Reynolds would finish fifth in the finals and did not qualify for the Olympics.

The on-track story had been promoted by a relatively new shoe and apparel company, Reebok, with decathletes Dan O’Brien and Dave Johnson. Merchandise had either “Dan” or “Dave” on it in bold letters, built around the theme, “Who is the world’s greatest athlete?”

Both were expected to easily qualify for Barcelona, with New Orleans just an intermediate stop in the campaign. But the pole vault got in the way.

O’Brien, an outstanding pole vaulter, led by 512 points after seven events and chose not to enter the pole vault until the competition reached 15 feet, nine inches. He famously missed on all three tries at the height, giving him zero points for the event and knocking him out of Olympic team contention.

“Just this week, Dan and I were talking about ’92,” Seemes said. “It was the lowest part of his life, but it made him that much better.”

O’Brien would come back four years later to win decathlon gold in Atlanta.

Millay named his third son, Daniel, after O’Brien.

“Last summer, (O’Brien) was (in Orlando) for the ESPNHS games,” Millay said. “Daniel’s now at Florida State, and he got to take a picture with his namesake, which was kind of fun.”


For 10 days, New Orleans had become a track and field town.

“Growing up, you go to Texas Relays, Penn Relays, Drake Relays,” said Shreveport native and former Louisiana-Lafayette All-American Hollis Conway, who qualified for his second straight Olympic team at the 1992 Trials. “I don’t remember going to a quality caliber meet like that in Louisiana. I was a little proud. This is my state, and to have all of them come here, enjoy our food and our culture, it was pretty amazing.

“When you’re at the Olympics and you’re taking a (victory) lap, you don’t really know those people, but you appreciate it. When you’re at home, and those people know you, there’s a connection to the crowd that’s kind of vibrant. It’s an electric feeling. I was so appreciative of that.”

When it was all said and done, a total of 137,262 had filed into Gormley over eight days – an average of 17,157 per session, and just short of the total attendance record for the Trials.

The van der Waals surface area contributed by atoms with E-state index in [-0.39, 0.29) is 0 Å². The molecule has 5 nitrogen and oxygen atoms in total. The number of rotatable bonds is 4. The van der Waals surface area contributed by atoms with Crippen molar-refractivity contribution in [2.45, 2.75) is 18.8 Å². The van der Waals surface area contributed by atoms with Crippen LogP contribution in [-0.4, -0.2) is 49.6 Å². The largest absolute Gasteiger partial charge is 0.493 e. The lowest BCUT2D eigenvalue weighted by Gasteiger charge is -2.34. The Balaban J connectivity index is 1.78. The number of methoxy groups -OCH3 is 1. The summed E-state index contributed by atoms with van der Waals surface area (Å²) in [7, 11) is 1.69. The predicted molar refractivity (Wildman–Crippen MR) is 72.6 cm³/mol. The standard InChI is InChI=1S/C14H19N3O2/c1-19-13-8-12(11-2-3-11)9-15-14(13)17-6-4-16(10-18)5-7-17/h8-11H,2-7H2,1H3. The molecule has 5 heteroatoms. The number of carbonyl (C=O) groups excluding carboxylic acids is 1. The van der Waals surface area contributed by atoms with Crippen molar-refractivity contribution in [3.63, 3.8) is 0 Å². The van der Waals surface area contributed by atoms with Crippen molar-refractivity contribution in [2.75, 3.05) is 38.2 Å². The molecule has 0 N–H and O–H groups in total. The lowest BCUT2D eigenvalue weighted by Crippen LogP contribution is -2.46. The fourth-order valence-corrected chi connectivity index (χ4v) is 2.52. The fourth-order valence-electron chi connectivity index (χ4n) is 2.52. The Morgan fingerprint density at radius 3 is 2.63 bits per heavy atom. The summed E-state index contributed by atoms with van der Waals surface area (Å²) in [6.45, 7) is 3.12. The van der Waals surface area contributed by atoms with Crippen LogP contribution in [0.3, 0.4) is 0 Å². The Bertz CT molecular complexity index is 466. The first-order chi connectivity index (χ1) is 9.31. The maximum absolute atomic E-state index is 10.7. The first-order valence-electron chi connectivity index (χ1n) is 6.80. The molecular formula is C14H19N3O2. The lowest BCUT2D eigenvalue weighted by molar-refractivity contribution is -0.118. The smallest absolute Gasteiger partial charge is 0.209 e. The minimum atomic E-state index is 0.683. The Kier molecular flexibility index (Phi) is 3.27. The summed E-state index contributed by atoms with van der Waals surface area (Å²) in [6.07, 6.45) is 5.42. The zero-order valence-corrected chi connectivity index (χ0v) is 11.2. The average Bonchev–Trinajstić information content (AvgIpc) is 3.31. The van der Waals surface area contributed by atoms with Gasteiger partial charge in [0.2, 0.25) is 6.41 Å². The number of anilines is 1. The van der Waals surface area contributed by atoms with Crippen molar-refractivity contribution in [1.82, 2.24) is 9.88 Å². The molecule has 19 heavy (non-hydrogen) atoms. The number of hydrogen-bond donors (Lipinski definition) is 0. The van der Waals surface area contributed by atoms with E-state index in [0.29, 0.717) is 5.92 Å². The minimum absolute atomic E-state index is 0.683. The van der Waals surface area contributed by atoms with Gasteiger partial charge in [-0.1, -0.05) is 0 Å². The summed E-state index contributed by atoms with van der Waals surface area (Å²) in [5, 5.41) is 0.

Once athletes, officials and media left the Crescent City, though, the lasting impact was even greater.

The facelift Gormley received turned it not only into a world-class track facility – it hosted the NCAA meet the following year and several other major college and high school events since – but a greatly improved venue for its primary tenants, high school football.

The Trials also established the Sports Foundation as something much more than it had been in its first four years of existence.

“It was a defining moment for the Sports Foundation, without question,” Millay said. “We had been a Super Bowl and Final Four town, and we were able to show that sports tourism was more than just that. At that time, there were only about 12-13 sports commissions in the country, and now there’s a national association with membership of over 500.”

Said Seemes: “It was truly a community effort, both from a standpoint of people volunteering to get the job done and the community buying tickets. We averaged more than 17,000 per day. We had 39 suites, which had never been done before.”

Twenty years after the fact, it’s still a great moment in our city’s sports history.

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Lenny Vangilder


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Lenny was involved in college athletics starting in the early 1980s, when he began working Tulane University sporting events while still attending Archbishop Rummel High School. He continued that relationship as a student at Loyola University, where he graduated in 1987. For the next 11 years, Vangilder worked in the sports information offices at Southwestern Louisiana (now UL-Lafayette) and Tulane;…